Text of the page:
Diabetes While Young

Author: Farhan Mohamed

I learned that the trouble in my family had finally reached me. I was diagnosed with Type 2 Diabetes in May 2015. Since then my life has changed in many ways. I’ve been living with diabetes and I’ve learned a lot about myself since then. When I first learned I had diabetes, I was scared, and it was a big shock. My life was going to change. I couldn’t enjoy the things I loved anymore. All the sugary foods and drinks I had everyday were going to be a thing of the past. I was addicted to eating cookies. Cookies were and still are my favorite desert. It was something that was hard to give up but for my health I was willing to let it all go. I found a new passion for eating healthier. I was extreme with my diet and only ate foods that my nutritionist told me was okay. I gave up breads, pastas, and only drank water. This new healthy lifestyle lasted only 8 months and after then I slowly slipped back into my regular diet. I forgot I had diabetes and stopped taking my medicine. This was very dangerous for me. A normal person is supposed to have a blood sugar level between 80 and 120 and when I went to my yearly diabetes appointment last year my blood sugar level was 577.  My doctor was shocked and told me to fix my life because a person as young as I am can reverse a lot of the diabetes and live a healthy lifestyle through good dieting and working out. I am now on the road to recovery and my medication has changed. It is hard to give up the temptations of sugar, but I know I must change things while young or my diabetes will consume me when I’m older. It’s hard to take my medication every day and I’m still not good at remembering but I’m making an effort.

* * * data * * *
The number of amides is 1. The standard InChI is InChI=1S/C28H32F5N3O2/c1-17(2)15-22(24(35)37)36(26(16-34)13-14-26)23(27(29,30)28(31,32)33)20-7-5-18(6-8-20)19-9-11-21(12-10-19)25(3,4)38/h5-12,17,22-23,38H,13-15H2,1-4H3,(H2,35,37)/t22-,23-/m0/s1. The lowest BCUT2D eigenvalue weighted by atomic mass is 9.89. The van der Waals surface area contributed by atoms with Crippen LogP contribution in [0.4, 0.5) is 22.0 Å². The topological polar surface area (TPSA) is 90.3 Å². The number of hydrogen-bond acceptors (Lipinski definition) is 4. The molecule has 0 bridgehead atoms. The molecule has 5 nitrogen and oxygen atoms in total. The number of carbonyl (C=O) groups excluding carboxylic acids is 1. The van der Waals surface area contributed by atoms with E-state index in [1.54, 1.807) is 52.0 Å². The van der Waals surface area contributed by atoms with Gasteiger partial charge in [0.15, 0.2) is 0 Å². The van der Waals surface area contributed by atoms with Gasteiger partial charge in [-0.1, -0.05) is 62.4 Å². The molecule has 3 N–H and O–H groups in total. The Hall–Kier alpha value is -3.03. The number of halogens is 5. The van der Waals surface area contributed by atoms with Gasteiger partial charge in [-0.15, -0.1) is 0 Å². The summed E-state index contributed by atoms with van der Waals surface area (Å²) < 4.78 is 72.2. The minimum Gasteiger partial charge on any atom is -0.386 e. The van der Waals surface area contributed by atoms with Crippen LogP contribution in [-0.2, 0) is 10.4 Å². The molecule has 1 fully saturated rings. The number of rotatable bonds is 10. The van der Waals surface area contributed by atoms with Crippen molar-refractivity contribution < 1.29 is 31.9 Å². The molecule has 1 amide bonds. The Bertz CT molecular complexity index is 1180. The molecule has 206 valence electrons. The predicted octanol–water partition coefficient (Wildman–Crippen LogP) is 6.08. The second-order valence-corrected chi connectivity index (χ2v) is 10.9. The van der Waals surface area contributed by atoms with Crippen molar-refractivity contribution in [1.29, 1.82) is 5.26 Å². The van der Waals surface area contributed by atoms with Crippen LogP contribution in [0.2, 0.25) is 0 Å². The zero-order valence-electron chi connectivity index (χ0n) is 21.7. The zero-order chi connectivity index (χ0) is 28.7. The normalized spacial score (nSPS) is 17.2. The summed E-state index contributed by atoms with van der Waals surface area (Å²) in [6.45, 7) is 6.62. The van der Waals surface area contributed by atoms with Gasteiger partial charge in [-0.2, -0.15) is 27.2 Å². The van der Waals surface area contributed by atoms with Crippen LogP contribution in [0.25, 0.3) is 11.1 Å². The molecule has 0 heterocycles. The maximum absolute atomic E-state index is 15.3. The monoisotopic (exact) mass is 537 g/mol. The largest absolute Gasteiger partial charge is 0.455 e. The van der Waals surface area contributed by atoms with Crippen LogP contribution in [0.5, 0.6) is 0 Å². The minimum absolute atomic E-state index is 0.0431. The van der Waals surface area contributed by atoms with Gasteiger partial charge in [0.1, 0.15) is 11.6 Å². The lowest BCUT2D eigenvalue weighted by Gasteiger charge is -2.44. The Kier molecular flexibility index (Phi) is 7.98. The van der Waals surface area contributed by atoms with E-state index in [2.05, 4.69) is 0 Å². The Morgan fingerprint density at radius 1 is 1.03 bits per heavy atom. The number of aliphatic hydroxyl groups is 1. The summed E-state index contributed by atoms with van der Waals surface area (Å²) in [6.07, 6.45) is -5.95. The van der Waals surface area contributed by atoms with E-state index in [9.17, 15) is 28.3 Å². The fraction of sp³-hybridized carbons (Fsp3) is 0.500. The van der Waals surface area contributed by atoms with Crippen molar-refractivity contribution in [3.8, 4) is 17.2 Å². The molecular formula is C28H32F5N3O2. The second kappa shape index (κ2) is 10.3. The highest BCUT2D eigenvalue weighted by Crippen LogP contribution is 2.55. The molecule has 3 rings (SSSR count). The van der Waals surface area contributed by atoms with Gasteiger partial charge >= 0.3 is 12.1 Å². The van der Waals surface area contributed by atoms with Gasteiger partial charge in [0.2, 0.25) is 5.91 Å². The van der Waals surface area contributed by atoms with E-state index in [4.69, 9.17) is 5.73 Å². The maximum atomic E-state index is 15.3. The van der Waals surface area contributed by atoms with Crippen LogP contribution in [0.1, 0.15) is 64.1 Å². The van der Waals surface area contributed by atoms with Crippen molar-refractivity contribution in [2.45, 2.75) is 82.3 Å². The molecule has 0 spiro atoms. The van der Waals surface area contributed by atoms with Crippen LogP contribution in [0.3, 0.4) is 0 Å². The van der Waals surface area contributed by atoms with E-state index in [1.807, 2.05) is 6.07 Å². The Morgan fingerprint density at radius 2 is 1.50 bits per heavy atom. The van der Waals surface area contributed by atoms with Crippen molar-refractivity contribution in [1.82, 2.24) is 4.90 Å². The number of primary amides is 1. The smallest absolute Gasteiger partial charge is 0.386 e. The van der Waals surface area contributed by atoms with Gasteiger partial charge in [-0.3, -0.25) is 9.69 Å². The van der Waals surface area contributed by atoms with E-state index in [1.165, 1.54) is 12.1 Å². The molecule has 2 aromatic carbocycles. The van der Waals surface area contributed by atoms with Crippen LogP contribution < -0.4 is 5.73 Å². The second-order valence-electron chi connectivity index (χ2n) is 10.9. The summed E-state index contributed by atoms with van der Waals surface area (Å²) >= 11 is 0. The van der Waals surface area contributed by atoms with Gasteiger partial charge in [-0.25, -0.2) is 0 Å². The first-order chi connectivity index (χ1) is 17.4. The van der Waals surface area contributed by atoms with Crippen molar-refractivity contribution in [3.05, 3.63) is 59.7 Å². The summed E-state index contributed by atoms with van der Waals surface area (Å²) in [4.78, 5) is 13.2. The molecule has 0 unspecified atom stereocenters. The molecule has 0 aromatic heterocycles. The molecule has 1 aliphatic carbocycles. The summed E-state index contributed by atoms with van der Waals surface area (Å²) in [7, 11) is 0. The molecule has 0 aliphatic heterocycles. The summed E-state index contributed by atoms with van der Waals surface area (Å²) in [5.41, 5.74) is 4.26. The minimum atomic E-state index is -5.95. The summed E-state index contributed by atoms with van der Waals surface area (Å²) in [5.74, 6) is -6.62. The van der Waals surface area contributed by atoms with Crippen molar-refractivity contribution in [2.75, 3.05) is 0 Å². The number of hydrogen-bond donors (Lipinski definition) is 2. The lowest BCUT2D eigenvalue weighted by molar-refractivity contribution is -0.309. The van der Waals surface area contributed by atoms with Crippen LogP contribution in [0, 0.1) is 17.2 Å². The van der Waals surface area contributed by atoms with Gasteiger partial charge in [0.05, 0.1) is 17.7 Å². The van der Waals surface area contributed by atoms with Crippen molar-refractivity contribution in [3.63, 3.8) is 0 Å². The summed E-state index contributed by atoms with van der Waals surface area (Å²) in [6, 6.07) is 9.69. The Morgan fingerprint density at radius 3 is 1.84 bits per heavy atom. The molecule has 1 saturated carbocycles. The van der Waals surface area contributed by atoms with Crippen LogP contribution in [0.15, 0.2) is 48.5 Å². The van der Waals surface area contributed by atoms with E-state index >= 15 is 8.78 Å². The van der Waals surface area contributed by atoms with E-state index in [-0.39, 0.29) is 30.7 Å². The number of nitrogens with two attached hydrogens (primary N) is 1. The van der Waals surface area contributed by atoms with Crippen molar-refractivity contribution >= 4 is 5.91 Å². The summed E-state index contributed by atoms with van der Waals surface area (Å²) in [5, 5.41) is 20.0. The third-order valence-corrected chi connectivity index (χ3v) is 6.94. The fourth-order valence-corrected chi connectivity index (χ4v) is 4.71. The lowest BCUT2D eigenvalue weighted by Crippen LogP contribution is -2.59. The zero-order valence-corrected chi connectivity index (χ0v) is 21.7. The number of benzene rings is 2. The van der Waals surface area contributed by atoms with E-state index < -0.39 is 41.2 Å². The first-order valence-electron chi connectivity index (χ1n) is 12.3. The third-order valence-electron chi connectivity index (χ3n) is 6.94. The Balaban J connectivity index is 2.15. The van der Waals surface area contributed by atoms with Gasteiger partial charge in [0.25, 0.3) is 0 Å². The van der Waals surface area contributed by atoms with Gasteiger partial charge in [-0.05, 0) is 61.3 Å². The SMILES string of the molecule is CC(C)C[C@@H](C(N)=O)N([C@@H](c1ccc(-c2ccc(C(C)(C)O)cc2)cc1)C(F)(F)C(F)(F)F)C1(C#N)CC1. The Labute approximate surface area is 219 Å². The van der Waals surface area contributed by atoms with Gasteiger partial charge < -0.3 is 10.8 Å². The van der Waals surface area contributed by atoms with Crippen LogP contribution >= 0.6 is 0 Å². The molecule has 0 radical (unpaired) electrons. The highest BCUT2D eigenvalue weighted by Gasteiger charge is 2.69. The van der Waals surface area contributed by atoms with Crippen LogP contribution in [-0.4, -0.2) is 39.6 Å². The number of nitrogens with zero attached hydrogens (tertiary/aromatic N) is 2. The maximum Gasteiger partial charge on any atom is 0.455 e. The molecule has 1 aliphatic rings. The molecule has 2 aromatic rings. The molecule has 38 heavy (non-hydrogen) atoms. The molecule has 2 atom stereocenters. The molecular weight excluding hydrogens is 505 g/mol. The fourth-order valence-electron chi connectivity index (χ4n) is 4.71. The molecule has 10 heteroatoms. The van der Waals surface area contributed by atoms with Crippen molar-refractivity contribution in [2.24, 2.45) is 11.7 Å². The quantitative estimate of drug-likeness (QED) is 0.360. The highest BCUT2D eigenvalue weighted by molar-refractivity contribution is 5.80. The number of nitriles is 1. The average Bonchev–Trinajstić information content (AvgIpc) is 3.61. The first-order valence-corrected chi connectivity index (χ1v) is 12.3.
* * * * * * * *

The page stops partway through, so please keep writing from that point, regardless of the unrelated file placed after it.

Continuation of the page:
Diabetes is a disease that involves issues with insulin production in the body. There is no cure for diabetes. The only way to combat diabetes is to stay healthy with diet and exercise. There are three major types of diabetes being type 1, type 2, and gestational diabetes. Type 1 diabetes often begins in childhood. It is an autoimmune condition. Treatment for type 1 diabetes involves taking insulin that is injected via syringes. You can keep track of how good you are taking care of your diabetes through your A1C level from the blood test. It estimates your glucose level in your blood over the previous three months. It’s helpful to help identify glucose level control and risks of complications from the disease. Type 2 diabetes is the most common form of diabetes and it accounts for 95% of diabetes cases in adults. Type 2 diabetes is milder than type 1 but can still cause a lot of complications. Type 2 diabetes effects the small blood vessels in the body that nourish the kidneys, nerves, and eyes. It is very controllable through diet and medication. For more information about diabetes check with your doctor.

 

Sources:

“Types of Diabetes Mellitus.” WebMD. WebMD, n.d. Web. 15 Feb. 2018.

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